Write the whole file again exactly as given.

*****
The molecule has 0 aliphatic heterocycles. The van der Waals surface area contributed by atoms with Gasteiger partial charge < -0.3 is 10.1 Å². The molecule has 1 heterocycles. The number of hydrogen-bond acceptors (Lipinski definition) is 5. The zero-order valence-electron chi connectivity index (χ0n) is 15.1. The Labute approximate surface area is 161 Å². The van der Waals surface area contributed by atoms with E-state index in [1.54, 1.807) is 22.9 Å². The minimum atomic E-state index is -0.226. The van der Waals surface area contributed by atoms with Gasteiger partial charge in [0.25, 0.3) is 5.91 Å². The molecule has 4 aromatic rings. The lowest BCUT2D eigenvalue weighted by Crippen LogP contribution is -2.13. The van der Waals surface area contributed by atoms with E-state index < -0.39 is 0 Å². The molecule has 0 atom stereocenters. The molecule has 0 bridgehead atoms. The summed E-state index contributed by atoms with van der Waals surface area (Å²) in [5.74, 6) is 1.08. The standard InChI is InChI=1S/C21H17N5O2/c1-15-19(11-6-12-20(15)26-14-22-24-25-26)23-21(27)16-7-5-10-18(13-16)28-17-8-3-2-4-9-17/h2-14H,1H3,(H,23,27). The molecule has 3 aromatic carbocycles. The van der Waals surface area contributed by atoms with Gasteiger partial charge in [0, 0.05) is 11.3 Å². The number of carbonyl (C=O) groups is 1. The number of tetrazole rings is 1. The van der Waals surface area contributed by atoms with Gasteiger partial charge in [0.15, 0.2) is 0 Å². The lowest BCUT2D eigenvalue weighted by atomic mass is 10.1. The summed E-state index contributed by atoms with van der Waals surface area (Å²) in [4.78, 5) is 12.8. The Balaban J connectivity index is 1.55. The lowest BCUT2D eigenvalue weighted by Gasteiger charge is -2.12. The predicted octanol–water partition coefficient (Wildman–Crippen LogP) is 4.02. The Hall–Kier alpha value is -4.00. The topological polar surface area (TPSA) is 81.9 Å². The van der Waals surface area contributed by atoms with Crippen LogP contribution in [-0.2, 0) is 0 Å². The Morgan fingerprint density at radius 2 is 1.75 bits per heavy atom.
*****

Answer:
The molecule has 0 aliphatic heterocycles. The van der Waals surface area contributed by atoms with Gasteiger partial charge < -0.3 is 10.1 Å². The molecule has 1 heterocycles. The number of hydrogen-bond acceptors (Lipinski definition) is 5. The zero-order valence-electron chi connectivity index (χ0n) is 15.1. The Labute approximate surface area is 161 Å². The van der Waals surface area contributed by atoms with E-state index in [1.54, 1.807) is 22.9 Å². The minimum atomic E-state index is -0.226. The van der Waals surface area contributed by atoms with Gasteiger partial charge in [0.25, 0.3) is 5.91 Å². The molecule has 4 aromatic rings. The lowest BCUT2D eigenvalue weighted by Crippen LogP contribution is -2.13. The van der Waals surface area contributed by atoms with E-state index < -0.39 is 0 Å². The molecule has 0 atom stereocenters. The molecule has 0 bridgehead atoms. The summed E-state index contributed by atoms with van der Waals surface area (Å²) in [5.74, 6) is 1.08. The standard InChI is InChI=1S/C21H17N5O2/c1-15-19(11-6-12-20(15)26-14-22-24-25-26)23-21(27)16-7-5-10-18(13-16)28-17-8-3-2-4-9-17/h2-14H,1H3,(H,23,27). The molecule has 3 aromatic carbocycles. The van der Waals surface area contributed by atoms with Gasteiger partial charge in [0, 0.05) is 11.3 Å². The number of carbonyl (C=O) groups is 1. The number of tetrazole rings is 1. The van der Waals surface area contributed by atoms with Gasteiger partial charge in [0.15, 0.2) is 0 Å². The lowest BCUT2D eigenvalue weighted by atomic mass is 10.1. The summed E-state index contributed by atoms with van der Waals surface area (Å²) in [4.78, 5) is 12.8. The Balaban J connectivity index is 1.55. The lowest BCUT2D eigenvalue weighted by Gasteiger charge is -2.12. The predicted octanol–water partition coefficient (Wildman–Crippen LogP) is 4.02. The Hall–Kier alpha value is -4.00. The topological polar surface area (TPSA) is 81.9 Å². The van der Waals surface area contributed by atoms with Crippen LogP contribution in [-0.2, 0) is 0 Å². The Morgan fingerprint density at radius 2 is 1.75 bits per heavy atom.